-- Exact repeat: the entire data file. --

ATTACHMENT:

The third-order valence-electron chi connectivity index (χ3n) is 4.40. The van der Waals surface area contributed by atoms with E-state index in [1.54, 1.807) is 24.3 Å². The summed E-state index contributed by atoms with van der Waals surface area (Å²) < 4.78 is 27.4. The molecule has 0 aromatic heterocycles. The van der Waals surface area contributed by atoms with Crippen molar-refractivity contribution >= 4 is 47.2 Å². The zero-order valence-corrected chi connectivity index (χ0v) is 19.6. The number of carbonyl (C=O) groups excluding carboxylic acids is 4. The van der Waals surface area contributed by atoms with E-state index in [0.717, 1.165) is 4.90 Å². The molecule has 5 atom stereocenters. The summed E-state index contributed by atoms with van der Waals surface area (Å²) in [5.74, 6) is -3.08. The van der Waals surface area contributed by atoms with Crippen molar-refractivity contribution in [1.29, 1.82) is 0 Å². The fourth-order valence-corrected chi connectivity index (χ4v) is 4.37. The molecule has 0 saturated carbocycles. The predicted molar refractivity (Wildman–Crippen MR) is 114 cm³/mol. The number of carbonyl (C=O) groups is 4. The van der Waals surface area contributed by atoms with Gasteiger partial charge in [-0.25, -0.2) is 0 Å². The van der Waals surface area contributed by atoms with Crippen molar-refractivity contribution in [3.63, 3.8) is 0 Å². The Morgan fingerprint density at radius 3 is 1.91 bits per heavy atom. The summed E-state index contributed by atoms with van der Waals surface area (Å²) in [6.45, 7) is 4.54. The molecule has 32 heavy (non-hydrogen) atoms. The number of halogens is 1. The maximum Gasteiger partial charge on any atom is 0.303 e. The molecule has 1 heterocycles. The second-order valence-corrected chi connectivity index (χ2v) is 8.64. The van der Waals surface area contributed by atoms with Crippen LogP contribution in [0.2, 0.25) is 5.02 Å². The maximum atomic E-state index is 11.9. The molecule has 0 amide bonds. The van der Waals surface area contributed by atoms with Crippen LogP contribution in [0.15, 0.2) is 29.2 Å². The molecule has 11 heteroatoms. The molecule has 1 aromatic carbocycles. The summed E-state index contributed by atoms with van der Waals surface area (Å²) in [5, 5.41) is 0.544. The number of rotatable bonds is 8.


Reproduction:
The third-order valence-electron chi connectivity index (χ3n) is 4.40. The van der Waals surface area contributed by atoms with E-state index in [1.54, 1.807) is 24.3 Å². The summed E-state index contributed by atoms with van der Waals surface area (Å²) < 4.78 is 27.4. The molecule has 0 aromatic heterocycles. The van der Waals surface area contributed by atoms with Crippen molar-refractivity contribution >= 4 is 47.2 Å². The zero-order valence-corrected chi connectivity index (χ0v) is 19.6. The number of carbonyl (C=O) groups excluding carboxylic acids is 4. The van der Waals surface area contributed by atoms with E-state index in [0.717, 1.165) is 4.90 Å². The molecule has 5 atom stereocenters. The summed E-state index contributed by atoms with van der Waals surface area (Å²) in [5.74, 6) is -3.08. The van der Waals surface area contributed by atoms with Crippen molar-refractivity contribution in [1.29, 1.82) is 0 Å². The fourth-order valence-corrected chi connectivity index (χ4v) is 4.37. The molecule has 0 saturated carbocycles. The predicted molar refractivity (Wildman–Crippen MR) is 114 cm³/mol. The number of carbonyl (C=O) groups is 4. The van der Waals surface area contributed by atoms with Gasteiger partial charge in [-0.25, -0.2) is 0 Å². The van der Waals surface area contributed by atoms with Crippen molar-refractivity contribution in [3.63, 3.8) is 0 Å². The Morgan fingerprint density at radius 3 is 1.91 bits per heavy atom. The summed E-state index contributed by atoms with van der Waals surface area (Å²) in [6.45, 7) is 4.54. The molecule has 32 heavy (non-hydrogen) atoms. The number of halogens is 1. The maximum Gasteiger partial charge on any atom is 0.303 e. The molecule has 1 heterocycles. The second-order valence-corrected chi connectivity index (χ2v) is 8.64. The van der Waals surface area contributed by atoms with Crippen LogP contribution in [0.2, 0.25) is 5.02 Å². The maximum atomic E-state index is 11.9. The molecule has 0 amide bonds. The van der Waals surface area contributed by atoms with Crippen LogP contribution in [0.15, 0.2) is 29.2 Å². The molecule has 11 heteroatoms. The molecule has 1 aromatic carbocycles. The summed E-state index contributed by atoms with van der Waals surface area (Å²) in [5, 5.41) is 0.544. The number of rotatable bonds is 8.